A year ago the Department of Transportation issued a Federal decree requiring all automobiles manufactured after that date to have a seat belt system that makes it impossible to start a car unless the seat belts are properly fastened.
A recent study by the Insurance Institute for Highway Safety discovered that 41 percent of the drivers of 1974 model automobiles have found ways to bypass the interlock system. The Institute didn’t inquire, but I would bet that there are another 41 percent who would like to bypass the system if they could figure out how to do it.
Having just bought a 1974 automobile, I must admit that I am one of the 41 percent who have found a way to bypass this ridiculous interlock system. The law prevented the automobile dealer from performing this service for me, and I couldn’t do it myself; but I was lucky enough to have a couple of teenage sons who succeeded in delocking the system after two weeks of my constant annoyance at not being able to put my car in or take it out of the garage without locating and fastening the seat-belt shoulder-belt combination.
The light on the dashboard that warns “Fasten Belts” is harmless and probably helpful. But the buzzer is obnoxious and I certainly do object to the long hand of government denying my ability to start my car at all unless I harness up to suit the specifications of some bureaucrat.
Seat belts may save lives, butso would a prohibition on alcohol Drunk drivers not only kill themselves on the highways, but they kill many innocent people in other cars. Those who fail to use seat belts, however, are endangering only themselves.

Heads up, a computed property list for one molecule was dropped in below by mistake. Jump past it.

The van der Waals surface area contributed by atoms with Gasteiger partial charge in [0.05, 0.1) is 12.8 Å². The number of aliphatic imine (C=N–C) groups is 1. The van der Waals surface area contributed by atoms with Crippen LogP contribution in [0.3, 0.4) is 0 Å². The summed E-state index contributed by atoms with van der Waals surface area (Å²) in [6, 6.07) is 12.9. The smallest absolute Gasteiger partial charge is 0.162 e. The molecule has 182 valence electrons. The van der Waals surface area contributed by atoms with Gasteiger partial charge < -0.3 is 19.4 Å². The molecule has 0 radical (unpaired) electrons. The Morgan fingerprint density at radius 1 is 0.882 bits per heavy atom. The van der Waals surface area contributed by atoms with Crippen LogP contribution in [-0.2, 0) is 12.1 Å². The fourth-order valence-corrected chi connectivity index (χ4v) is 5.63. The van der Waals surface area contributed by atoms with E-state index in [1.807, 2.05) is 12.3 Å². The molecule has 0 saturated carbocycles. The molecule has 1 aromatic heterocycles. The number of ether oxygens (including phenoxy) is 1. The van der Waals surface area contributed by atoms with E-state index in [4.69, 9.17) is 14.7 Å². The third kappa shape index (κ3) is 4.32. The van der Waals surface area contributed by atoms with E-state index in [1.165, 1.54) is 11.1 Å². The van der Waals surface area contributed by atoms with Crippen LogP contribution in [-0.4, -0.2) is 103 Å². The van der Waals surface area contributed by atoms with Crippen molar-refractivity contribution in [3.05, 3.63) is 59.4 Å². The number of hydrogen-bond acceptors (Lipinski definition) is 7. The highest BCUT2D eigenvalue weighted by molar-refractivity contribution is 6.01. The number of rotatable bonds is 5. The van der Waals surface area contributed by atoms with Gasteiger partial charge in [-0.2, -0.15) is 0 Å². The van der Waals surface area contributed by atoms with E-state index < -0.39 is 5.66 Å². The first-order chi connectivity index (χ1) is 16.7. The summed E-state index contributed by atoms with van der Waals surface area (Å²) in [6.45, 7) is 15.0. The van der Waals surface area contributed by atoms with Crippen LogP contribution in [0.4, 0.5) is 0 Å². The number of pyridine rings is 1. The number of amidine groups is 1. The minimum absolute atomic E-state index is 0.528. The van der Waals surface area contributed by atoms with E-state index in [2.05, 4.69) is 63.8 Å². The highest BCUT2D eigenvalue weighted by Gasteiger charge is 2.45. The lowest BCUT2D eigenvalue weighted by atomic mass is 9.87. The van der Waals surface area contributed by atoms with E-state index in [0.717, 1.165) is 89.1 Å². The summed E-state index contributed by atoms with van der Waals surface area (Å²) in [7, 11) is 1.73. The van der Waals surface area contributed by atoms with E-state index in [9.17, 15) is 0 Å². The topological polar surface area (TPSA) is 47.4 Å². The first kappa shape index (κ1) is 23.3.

The rapidly increasing cost of automobiles is due less to inflation than to the addition of expensive gadgets decreed by Big Brother in Washington under the prodding of Nadar-type consumerism. The seat belt interlock system adds #100 to the price of your new car. It is no service to the consumer to require us to pay for extras that we don’t want and won’t use.
In a free society, those who want to save themselves by expensive safety devices should be able to buy them, and those who don’t should be free to take their chances. Anyway, we have had one automobile accident in our family where a life was saved only because the seat belt was NOT fastened.
There have been reports that the interlock rule had been suspended by the National Highway Traffic Safety Administration, but a spokesman said that “no decision on that subject has been made.” The House recently voted 339 to h9 to order the interlock system made optional, and 44 Congressmen then wrote to President Ford requesting that the interlock rule be lifted immediately without waiting for completion of pending legislation. In the Senate, the bill is sponsored by Conservative-Republican Senator James Buckley and liberal Democrat Senate Thomas Eagleton. The sooner this bill succeeds, the better for a free society.